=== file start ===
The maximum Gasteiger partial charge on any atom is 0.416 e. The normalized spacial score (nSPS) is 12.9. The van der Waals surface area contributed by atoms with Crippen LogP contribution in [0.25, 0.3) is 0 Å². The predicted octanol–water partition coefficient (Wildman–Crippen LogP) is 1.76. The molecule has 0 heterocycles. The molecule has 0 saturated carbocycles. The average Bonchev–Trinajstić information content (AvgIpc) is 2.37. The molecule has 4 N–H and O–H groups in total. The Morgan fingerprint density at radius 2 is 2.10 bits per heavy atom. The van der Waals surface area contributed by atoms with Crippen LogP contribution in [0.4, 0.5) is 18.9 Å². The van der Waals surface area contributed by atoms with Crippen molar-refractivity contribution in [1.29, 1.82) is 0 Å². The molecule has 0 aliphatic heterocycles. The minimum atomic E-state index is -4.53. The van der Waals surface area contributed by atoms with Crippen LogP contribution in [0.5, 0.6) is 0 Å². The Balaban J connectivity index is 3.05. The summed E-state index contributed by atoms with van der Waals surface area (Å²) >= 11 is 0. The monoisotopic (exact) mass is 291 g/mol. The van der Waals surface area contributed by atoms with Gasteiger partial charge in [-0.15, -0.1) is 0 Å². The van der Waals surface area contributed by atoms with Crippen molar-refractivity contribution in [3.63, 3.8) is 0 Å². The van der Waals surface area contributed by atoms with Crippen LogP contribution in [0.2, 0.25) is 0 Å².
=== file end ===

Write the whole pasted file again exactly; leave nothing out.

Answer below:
The maximum Gasteiger partial charge on any atom is 0.416 e. The normalized spacial score (nSPS) is 12.9. The van der Waals surface area contributed by atoms with Crippen LogP contribution in [0.25, 0.3) is 0 Å². The predicted octanol–water partition coefficient (Wildman–Crippen LogP) is 1.76. The molecule has 0 heterocycles. The molecule has 0 saturated carbocycles. The average Bonchev–Trinajstić information content (AvgIpc) is 2.37. The molecule has 4 N–H and O–H groups in total. The Morgan fingerprint density at radius 2 is 2.10 bits per heavy atom. The van der Waals surface area contributed by atoms with Crippen LogP contribution in [0.4, 0.5) is 18.9 Å². The van der Waals surface area contributed by atoms with Crippen molar-refractivity contribution in [1.29, 1.82) is 0 Å². The molecule has 0 aliphatic heterocycles. The minimum atomic E-state index is -4.53. The van der Waals surface area contributed by atoms with Crippen LogP contribution in [0.5, 0.6) is 0 Å². The Balaban J connectivity index is 3.05. The summed E-state index contributed by atoms with van der Waals surface area (Å²) >= 11 is 0. The monoisotopic (exact) mass is 291 g/mol. The van der Waals surface area contributed by atoms with Gasteiger partial charge in [-0.15, -0.1) is 0 Å². The van der Waals surface area contributed by atoms with Crippen molar-refractivity contribution in [3.63, 3.8) is 0 Å². The van der Waals surface area contributed by atoms with Crippen LogP contribution in [0.2, 0.25) is 0 Å².